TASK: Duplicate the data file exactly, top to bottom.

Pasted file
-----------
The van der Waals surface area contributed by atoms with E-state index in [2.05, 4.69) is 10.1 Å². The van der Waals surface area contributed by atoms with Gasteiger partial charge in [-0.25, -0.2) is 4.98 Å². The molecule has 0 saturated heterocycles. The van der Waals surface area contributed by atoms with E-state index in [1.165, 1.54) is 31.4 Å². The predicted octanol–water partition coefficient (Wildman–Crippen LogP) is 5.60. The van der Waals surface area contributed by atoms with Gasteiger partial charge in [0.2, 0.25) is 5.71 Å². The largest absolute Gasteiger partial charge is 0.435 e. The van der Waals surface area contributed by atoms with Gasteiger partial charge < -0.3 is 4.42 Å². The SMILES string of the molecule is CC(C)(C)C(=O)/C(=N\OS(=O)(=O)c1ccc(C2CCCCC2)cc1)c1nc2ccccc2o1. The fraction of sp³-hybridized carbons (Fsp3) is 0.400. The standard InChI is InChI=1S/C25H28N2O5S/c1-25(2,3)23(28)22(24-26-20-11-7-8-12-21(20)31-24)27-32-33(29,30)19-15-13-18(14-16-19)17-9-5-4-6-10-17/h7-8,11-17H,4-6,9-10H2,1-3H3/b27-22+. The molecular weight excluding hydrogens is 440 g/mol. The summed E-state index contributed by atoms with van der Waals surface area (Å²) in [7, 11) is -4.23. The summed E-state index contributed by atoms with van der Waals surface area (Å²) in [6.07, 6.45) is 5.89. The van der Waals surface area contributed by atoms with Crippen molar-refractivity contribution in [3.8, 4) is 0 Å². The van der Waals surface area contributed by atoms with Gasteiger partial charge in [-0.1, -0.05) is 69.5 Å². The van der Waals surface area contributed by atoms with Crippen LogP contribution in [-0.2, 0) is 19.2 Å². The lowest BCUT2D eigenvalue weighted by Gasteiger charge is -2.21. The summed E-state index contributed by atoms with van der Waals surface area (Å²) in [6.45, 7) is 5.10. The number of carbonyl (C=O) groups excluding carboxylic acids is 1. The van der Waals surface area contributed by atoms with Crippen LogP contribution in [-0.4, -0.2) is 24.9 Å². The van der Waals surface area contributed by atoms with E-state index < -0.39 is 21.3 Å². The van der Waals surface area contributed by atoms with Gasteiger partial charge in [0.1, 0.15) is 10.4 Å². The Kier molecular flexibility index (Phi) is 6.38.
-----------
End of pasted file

The van der Waals surface area contributed by atoms with E-state index in [2.05, 4.69) is 10.1 Å². The van der Waals surface area contributed by atoms with Gasteiger partial charge in [-0.25, -0.2) is 4.98 Å². The molecule has 0 saturated heterocycles. The van der Waals surface area contributed by atoms with E-state index in [1.165, 1.54) is 31.4 Å². The predicted octanol–water partition coefficient (Wildman–Crippen LogP) is 5.60. The van der Waals surface area contributed by atoms with Gasteiger partial charge in [0.2, 0.25) is 5.71 Å². The largest absolute Gasteiger partial charge is 0.435 e. The van der Waals surface area contributed by atoms with Gasteiger partial charge < -0.3 is 4.42 Å². The SMILES string of the molecule is CC(C)(C)C(=O)/C(=N\OS(=O)(=O)c1ccc(C2CCCCC2)cc1)c1nc2ccccc2o1. The fraction of sp³-hybridized carbons (Fsp3) is 0.400. The standard InChI is InChI=1S/C25H28N2O5S/c1-25(2,3)23(28)22(24-26-20-11-7-8-12-21(20)31-24)27-32-33(29,30)19-15-13-18(14-16-19)17-9-5-4-6-10-17/h7-8,11-17H,4-6,9-10H2,1-3H3/b27-22+. The molecular weight excluding hydrogens is 440 g/mol. The summed E-state index contributed by atoms with van der Waals surface area (Å²) in [7, 11) is -4.23. The summed E-state index contributed by atoms with van der Waals surface area (Å²) in [6.07, 6.45) is 5.89. The van der Waals surface area contributed by atoms with Crippen molar-refractivity contribution in [3.8, 4) is 0 Å². The van der Waals surface area contributed by atoms with Gasteiger partial charge in [-0.1, -0.05) is 69.5 Å². The van der Waals surface area contributed by atoms with Crippen LogP contribution in [-0.2, 0) is 19.2 Å². The lowest BCUT2D eigenvalue weighted by Gasteiger charge is -2.21. The summed E-state index contributed by atoms with van der Waals surface area (Å²) in [6.45, 7) is 5.10. The number of carbonyl (C=O) groups excluding carboxylic acids is 1. The van der Waals surface area contributed by atoms with Crippen LogP contribution in [-0.4, -0.2) is 24.9 Å². The van der Waals surface area contributed by atoms with E-state index < -0.39 is 21.3 Å². The van der Waals surface area contributed by atoms with Gasteiger partial charge in [0.1, 0.15) is 10.4 Å². The Kier molecular flexibility index (Phi) is 6.38.